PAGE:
This paper aims to investigate how the physical and sensory environmental triggers interact with subjective consumer evaluations in the production of shopping experiences, an under-investigated theme, despite its relevance.

Design/methodology/approach

An interpretative multi-method approach was used by combining video observation with camera eyeglasses and in-depth interviews with 30 customers of a department store.

Findings

Results offer a holistic framework with four-dimensional axial combination involving physical comfort, psychological comfort, physical product evaluation and sensorial product evaluation. Based on this framework, results highlight the role of comfort and products in producing shopping experience in ordinary store visits.

Research limitations/implications

The findings contribute both to consumer experience studies and to the retail marketing literature in shading a light on experience production in ordinary store visits. Specifically, we detail these visits not as a static response to a given environment stimulus, but as a simultaneous objective and subjective combination able to produce experience.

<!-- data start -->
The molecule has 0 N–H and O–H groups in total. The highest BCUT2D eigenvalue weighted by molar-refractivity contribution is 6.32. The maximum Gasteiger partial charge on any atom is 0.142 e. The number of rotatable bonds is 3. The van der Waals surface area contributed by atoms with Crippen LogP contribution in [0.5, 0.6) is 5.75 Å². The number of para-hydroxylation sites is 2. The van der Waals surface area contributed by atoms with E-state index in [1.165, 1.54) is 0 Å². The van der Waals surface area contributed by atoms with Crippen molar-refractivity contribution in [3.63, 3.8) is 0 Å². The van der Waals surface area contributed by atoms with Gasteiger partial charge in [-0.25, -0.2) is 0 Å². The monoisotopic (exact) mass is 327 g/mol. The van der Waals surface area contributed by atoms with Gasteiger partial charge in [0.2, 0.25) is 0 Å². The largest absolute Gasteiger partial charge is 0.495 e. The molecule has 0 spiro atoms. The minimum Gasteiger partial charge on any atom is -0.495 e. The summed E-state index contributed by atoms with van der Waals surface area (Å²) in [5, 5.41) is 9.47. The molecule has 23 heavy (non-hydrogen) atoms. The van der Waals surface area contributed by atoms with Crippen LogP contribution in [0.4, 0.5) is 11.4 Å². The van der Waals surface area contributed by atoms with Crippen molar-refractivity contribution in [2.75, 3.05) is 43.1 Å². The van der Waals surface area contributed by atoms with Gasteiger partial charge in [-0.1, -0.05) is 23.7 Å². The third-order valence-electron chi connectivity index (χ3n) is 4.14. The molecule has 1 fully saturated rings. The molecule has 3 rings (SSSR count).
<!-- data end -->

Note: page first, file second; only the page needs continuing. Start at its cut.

Practical implications

The results encourage managers to understand the experience production not just as an outcome of managerially influenced elements, like décor or odor. It involves considering subjective elements in the design of consumers’ physical and sensorial retail experiences.

Originality/value

Adopting an innovative method of empirical data collection, results generated a framework that integrates the objective shopping environment and subjective consumer responses. This research considers the role of comfort and product features and quality both physically and sensorially to develop experiences in a holistic manner in ordinary shopping visits.

Details

European Journal of Marketing, vol. 53 no. 10
Type: Research Article
ISSN: 0309-0566

Keywords